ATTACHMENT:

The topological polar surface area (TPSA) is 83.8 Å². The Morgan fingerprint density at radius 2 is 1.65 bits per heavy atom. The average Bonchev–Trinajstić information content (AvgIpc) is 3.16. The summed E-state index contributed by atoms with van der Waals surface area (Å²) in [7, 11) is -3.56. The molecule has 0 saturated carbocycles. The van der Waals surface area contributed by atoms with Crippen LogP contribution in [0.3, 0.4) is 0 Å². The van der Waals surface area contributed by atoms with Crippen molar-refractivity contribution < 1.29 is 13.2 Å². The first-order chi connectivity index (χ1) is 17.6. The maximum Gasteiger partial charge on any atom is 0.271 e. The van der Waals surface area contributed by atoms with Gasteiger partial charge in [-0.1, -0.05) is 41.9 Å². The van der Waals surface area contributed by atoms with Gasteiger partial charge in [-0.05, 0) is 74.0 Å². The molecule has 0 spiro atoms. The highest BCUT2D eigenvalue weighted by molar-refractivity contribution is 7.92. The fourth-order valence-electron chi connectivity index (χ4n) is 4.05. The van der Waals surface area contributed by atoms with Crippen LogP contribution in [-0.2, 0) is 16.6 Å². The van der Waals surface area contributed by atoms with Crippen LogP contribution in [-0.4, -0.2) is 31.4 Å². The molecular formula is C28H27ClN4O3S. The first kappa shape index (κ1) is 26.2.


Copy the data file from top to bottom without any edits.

The topological polar surface area (TPSA) is 83.8 Å². The Morgan fingerprint density at radius 2 is 1.65 bits per heavy atom. The average Bonchev–Trinajstić information content (AvgIpc) is 3.16. The summed E-state index contributed by atoms with van der Waals surface area (Å²) in [7, 11) is -3.56. The molecule has 0 saturated carbocycles. The van der Waals surface area contributed by atoms with Crippen LogP contribution in [0.3, 0.4) is 0 Å². The van der Waals surface area contributed by atoms with Crippen molar-refractivity contribution < 1.29 is 13.2 Å². The first-order chi connectivity index (χ1) is 17.6. The maximum Gasteiger partial charge on any atom is 0.271 e. The van der Waals surface area contributed by atoms with Gasteiger partial charge in [-0.1, -0.05) is 41.9 Å². The van der Waals surface area contributed by atoms with Gasteiger partial charge in [-0.05, 0) is 74.0 Å². The molecule has 0 spiro atoms. The highest BCUT2D eigenvalue weighted by molar-refractivity contribution is 7.92. The fourth-order valence-electron chi connectivity index (χ4n) is 4.05. The van der Waals surface area contributed by atoms with Crippen LogP contribution in [-0.2, 0) is 16.6 Å². The van der Waals surface area contributed by atoms with Crippen LogP contribution in [-0.4, -0.2) is 31.4 Å². The molecular formula is C28H27ClN4O3S. The first kappa shape index (κ1) is 26.2.